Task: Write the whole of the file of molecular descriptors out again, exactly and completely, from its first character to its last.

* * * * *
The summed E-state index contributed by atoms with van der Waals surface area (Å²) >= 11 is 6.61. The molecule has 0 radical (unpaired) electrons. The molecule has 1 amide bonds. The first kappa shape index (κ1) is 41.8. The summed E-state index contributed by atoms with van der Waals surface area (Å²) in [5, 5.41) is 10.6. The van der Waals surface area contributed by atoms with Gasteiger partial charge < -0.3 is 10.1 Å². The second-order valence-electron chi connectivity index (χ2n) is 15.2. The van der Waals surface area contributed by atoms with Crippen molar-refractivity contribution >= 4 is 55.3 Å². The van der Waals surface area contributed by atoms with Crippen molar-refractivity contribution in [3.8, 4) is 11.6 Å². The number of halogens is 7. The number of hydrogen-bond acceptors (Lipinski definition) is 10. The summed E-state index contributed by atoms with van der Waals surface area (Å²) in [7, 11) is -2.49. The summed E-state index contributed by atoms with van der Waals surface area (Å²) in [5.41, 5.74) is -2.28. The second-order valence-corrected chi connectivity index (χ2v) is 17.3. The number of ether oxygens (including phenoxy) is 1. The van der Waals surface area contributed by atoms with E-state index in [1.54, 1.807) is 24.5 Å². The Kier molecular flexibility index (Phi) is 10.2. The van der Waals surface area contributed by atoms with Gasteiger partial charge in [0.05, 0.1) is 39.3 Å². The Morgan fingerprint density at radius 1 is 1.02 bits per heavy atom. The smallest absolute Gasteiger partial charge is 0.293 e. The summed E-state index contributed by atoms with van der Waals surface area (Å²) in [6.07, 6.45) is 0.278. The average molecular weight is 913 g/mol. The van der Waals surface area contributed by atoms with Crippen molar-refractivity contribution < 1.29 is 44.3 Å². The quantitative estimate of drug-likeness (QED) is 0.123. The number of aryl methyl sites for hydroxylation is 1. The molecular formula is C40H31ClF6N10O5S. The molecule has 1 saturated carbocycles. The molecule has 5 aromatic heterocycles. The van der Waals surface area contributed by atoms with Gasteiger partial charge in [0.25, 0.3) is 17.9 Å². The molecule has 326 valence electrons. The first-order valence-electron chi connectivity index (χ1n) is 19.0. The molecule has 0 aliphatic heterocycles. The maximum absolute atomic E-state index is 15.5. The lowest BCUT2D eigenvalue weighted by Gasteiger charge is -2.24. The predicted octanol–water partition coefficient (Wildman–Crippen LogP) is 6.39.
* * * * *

The summed E-state index contributed by atoms with van der Waals surface area (Å²) >= 11 is 6.61. The molecule has 0 radical (unpaired) electrons. The molecule has 1 amide bonds. The first kappa shape index (κ1) is 41.8. The summed E-state index contributed by atoms with van der Waals surface area (Å²) in [5, 5.41) is 10.6. The van der Waals surface area contributed by atoms with Gasteiger partial charge < -0.3 is 10.1 Å². The second-order valence-electron chi connectivity index (χ2n) is 15.2. The van der Waals surface area contributed by atoms with Crippen molar-refractivity contribution >= 4 is 55.3 Å². The van der Waals surface area contributed by atoms with Crippen molar-refractivity contribution in [3.8, 4) is 11.6 Å². The number of halogens is 7. The number of hydrogen-bond acceptors (Lipinski definition) is 10. The summed E-state index contributed by atoms with van der Waals surface area (Å²) in [7, 11) is -2.49. The summed E-state index contributed by atoms with van der Waals surface area (Å²) in [5.41, 5.74) is -2.28. The second-order valence-corrected chi connectivity index (χ2v) is 17.3. The number of ether oxygens (including phenoxy) is 1. The van der Waals surface area contributed by atoms with E-state index in [1.54, 1.807) is 24.5 Å². The Kier molecular flexibility index (Phi) is 10.2. The van der Waals surface area contributed by atoms with Gasteiger partial charge in [0.05, 0.1) is 39.3 Å². The Morgan fingerprint density at radius 1 is 1.02 bits per heavy atom. The smallest absolute Gasteiger partial charge is 0.293 e. The summed E-state index contributed by atoms with van der Waals surface area (Å²) in [6.07, 6.45) is 0.278. The average molecular weight is 913 g/mol. The van der Waals surface area contributed by atoms with Crippen molar-refractivity contribution < 1.29 is 44.3 Å². The quantitative estimate of drug-likeness (QED) is 0.123. The number of aryl methyl sites for hydroxylation is 1. The molecular formula is C40H31ClF6N10O5S. The molecule has 1 saturated carbocycles. The molecule has 5 aromatic heterocycles. The van der Waals surface area contributed by atoms with Gasteiger partial charge in [0.25, 0.3) is 17.9 Å². The molecule has 326 valence electrons. The first-order valence-electron chi connectivity index (χ1n) is 19.0. The molecule has 0 aliphatic heterocycles. The maximum absolute atomic E-state index is 15.5. The lowest BCUT2D eigenvalue weighted by Gasteiger charge is -2.24. The predicted octanol–water partition coefficient (Wildman–Crippen LogP) is 6.39.